Everyone wants smooth, baby-faced skin, but sometimes we overdo it in our attempt to get it. Overuse of glycolic acid or AHA, which may be present in your scrubs, moisturizers, and astringent toners, can really harm your skin. If you do choose to exfoliate, make sure you don’t over-exfoliate and are using the right products.


3. You’re being too rough with your skin


Always remember that your skin is not your enemy — it’s your ally and you should treat it as such. Try to pick the gentlest options when it comes to skincare, because anything too harsh can have lasting damage. K-beauty products are generally designed to improve the condition of your skin, instead of cloaking or stripping it. Incorporate low pH cleansers, hydrating toners, soothing serums, moisturizers, and sunscreens into your routine.




If you’re experiencing redness, start by repairing your moisture barrier and cutting out any exfoliants. Ceramides can help to seal the cracks between skin cells. COSRX has your back with the Honey Ceramide Full Moisture Cream, while seaNtree’s Cica Soothing Cotton Masks can help soothe and moisturize with ceramide and calming Centella asiatica extract (more on this ingredient below).


4. You’re spending too much time in the sun (sans sunscreen!)


The number one rule for protecting your precious skin is to STAY OUT OF THE SUN. If, for whatever reason, you need to expose yourself to those ghastly rays, use protection. By protection I mean a good sunscreen that will defend your skin against UVAs and UVB rays. UVA will age your skin cells and damage their DNA. They will cause wrinkles and can also play a role in some skin cancers. The UVBs are the main rays that cause sunburns and are thought to cause most skin cancers.


With all the choices in sunscreen out there, many with no white cast and elegant formulations, you have no excuse. I’m personally a fan of Innisfree’s Daily UV Protection Cream Mild SPF35 PA++ because it’s so affordable and absorbs quickly.


apieu pure block aqua sun cream redness


How I’m dealing with redness and sensitive skin


I’ve noticed significant redness on my face over the course of the winter, and although it is not due to one of the above listed medical reasons (thankfully), it’s been enough that I’ve had to seek out a remedy. I’ve found great relief in Centella asiatica, also known as cica or “tiger grass.” It’s an Asian herb that is steeped in history and lore. There is an ancient Laotian legend about a young farmer who observed tigers rolling in this grass to heal their wounds. While it may be difficult to confirm this long-gone farmer’s story, a more recent pharmacological review has called this medicinal herb a potential “cure-all.”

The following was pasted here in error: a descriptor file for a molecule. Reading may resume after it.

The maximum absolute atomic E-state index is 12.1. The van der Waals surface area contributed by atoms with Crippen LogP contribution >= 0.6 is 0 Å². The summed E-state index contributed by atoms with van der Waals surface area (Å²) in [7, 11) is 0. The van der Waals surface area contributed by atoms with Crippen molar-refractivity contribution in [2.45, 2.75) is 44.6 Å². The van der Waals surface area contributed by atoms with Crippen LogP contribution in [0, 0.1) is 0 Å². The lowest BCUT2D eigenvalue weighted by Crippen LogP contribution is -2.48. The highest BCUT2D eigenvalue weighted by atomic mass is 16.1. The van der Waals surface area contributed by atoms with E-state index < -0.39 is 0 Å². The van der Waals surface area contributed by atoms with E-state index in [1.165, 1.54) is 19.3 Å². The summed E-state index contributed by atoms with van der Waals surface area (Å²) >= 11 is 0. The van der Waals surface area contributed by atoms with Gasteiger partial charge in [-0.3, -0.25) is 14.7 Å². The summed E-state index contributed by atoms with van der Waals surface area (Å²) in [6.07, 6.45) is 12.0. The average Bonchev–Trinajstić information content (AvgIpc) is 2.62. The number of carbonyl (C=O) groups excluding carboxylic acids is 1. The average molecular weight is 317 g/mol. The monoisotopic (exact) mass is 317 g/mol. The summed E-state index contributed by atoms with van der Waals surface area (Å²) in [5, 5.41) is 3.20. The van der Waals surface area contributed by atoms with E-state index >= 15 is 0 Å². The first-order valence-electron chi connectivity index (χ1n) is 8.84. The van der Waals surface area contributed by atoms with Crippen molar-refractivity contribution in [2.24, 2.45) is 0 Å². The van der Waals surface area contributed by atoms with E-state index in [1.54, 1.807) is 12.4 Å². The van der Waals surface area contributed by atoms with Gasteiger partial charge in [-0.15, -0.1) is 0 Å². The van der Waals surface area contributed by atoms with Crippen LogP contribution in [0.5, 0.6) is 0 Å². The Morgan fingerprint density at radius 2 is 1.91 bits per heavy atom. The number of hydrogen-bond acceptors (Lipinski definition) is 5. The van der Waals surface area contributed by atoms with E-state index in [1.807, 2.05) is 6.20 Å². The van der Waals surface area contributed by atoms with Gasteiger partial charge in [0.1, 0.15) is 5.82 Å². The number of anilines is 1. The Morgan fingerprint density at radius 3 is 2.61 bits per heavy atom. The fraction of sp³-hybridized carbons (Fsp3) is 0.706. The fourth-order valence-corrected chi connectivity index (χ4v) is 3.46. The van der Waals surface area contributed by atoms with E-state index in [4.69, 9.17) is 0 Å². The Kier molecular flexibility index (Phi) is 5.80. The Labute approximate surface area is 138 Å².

Dr.Jart’s Cicapair Collection is specifically designed for redness, acne, and blemishes, and I’ve incorporated the Cicapair Tiger Grass Re.Pair Serum into my routine. The serum is refreshingly green, highly concentrated, and absorbs quicker than I can say “tiger grass.” The serum’s “herbs complex” — Houttuynia cordata, yarrow, resurrection plant, and chlorophyll — helps to support my skin’s barrier, while the “minerals solutions botanic complex” of sodium, potassium, calcium, magnesium, and osmopur work together to soothe. I love the dropper feature the most, as it allows me to apply the serum without touching the product unnecessarily.




Once the serum has been absorbed, I’ve added the Cicapair Tiger Grass Re.Pair Cream. It’s slightly thicker than my regular Laneige Water Bank Moisture Cream, but it leaves me feeling like I’ve applied a layer of velvet to my skin. Both work hand-in-hand to improve skin hydration, reduce redness, and soothe inflammation.


Do you suffer from redness? What have you used that have helped you? Let’s talk about it in the comments below!



I'm Megan, and I'm obsessed with travel, beauty and LGBTQ rights. I hail from South Africa, where I cut my teeth as a journalist, writing for the biggest-selling English magazine in the country. I spent three years in South Korea and discovered a passion for K-beauty and the jjimjilbang. I'm always on the go, but I make time for my skin. Follow me on Instagram at @meg______b and at